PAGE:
Like with anything that isn’t completely understood, there are many myths about eating disorders (EDs) that prevent people from seeing the warning signs and getting help. In truth, eating disorders affect 10 million females and 1 million males in the U.S. alone. Of those, less than 1 in 10 seek treatment.
Common Myths About Eating Disorders
Here is our roundup of some of the most common myths about eating disorders. By raising awareness, we can educate more people about these disorders and help to get more people into the treatment they need.
Myth 1: People with eating disorders are shockingly thin.
In certain extreme cases, yes – people with eating disorders can be super skinny and it is apparent immediately that they need help. However, the problem starts way before this point, and things can get really bad without the person getting to an extremely low weight. Obsessively counting calories and thinking about meals, binging, and purging are all signs of eating disorders that can have a huge negative impact on a person of any size.
Myth 2: People with eating disorders hate how they look.
Body dysmorphia and a self-loathing can certainly play a role in EDs, but far from everyone suffering hates how they look. A lot of EDs have to do with remaining in control, so if a person loves the way they look, they might obsess about what they eat in order to stay that way. In either case, it is unhealthy behavior that needs to be addressed.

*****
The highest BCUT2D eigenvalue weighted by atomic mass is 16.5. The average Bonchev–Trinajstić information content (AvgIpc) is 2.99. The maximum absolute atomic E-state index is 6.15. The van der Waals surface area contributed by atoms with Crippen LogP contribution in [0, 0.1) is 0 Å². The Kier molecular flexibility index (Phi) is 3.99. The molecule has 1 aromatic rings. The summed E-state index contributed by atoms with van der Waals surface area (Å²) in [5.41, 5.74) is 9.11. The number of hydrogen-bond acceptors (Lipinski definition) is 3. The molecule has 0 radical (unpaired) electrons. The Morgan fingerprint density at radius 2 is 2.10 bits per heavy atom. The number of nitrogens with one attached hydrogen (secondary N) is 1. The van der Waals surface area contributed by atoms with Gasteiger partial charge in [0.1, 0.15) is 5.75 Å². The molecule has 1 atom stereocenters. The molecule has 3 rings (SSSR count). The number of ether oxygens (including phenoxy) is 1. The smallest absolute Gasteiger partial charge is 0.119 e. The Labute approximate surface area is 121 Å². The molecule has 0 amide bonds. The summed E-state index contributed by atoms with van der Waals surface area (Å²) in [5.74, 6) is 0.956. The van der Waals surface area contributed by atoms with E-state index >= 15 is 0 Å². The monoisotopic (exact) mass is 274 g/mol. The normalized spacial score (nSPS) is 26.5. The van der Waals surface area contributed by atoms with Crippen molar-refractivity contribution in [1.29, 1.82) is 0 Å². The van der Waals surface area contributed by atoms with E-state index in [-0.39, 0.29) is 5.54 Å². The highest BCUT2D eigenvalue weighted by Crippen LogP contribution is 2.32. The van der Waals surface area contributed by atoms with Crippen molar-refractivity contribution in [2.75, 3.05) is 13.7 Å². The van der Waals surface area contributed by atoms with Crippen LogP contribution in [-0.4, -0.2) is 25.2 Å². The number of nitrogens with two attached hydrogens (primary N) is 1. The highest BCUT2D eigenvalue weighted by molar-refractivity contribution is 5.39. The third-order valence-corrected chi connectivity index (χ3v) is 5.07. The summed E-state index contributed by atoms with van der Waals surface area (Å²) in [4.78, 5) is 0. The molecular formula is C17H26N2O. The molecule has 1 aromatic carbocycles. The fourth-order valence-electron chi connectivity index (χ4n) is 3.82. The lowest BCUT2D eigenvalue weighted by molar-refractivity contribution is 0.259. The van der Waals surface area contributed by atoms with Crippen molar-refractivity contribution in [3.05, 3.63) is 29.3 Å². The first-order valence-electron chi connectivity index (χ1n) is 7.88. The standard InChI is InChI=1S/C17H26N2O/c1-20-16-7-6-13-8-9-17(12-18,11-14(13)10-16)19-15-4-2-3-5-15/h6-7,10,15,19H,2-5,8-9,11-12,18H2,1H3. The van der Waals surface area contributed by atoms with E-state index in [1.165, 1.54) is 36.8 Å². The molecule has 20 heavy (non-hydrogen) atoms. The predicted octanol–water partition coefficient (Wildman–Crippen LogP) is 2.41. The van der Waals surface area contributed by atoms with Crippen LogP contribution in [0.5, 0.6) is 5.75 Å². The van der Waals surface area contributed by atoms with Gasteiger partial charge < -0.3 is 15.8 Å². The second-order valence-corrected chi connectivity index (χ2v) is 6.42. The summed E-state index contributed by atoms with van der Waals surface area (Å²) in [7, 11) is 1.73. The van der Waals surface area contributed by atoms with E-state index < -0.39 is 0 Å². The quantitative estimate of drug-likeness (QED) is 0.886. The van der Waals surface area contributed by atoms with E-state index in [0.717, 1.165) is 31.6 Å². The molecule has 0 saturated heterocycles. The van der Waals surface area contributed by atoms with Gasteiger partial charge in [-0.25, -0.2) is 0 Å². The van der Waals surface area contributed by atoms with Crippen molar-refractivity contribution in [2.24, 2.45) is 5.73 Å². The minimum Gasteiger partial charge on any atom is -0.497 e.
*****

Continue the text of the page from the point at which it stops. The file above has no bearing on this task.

Myth 3: Only a certain type of person gets an eating disorder.
A lot of people associate eating disorders with models and teen girls trying to fit in at school. The fact is, eating disorders affect everyone. Men, women, old, young, heavy, skinny – Anyone can develop an eating disorder at any time in their lives. It’s time to throw the old stereotypes out the door.
Myth 4: It will go away on its own.
The truth is that most people need help with their eating disorder. ED sufferers can easily spiral into depression or have major anxiety once they lose control over their food intake. This can lead to a whole host of issues like bringing them right back to their ED, depression, or using substances to make themselves feel better. It’s best to get the help you need from a professional to have the tools to overcome your ED.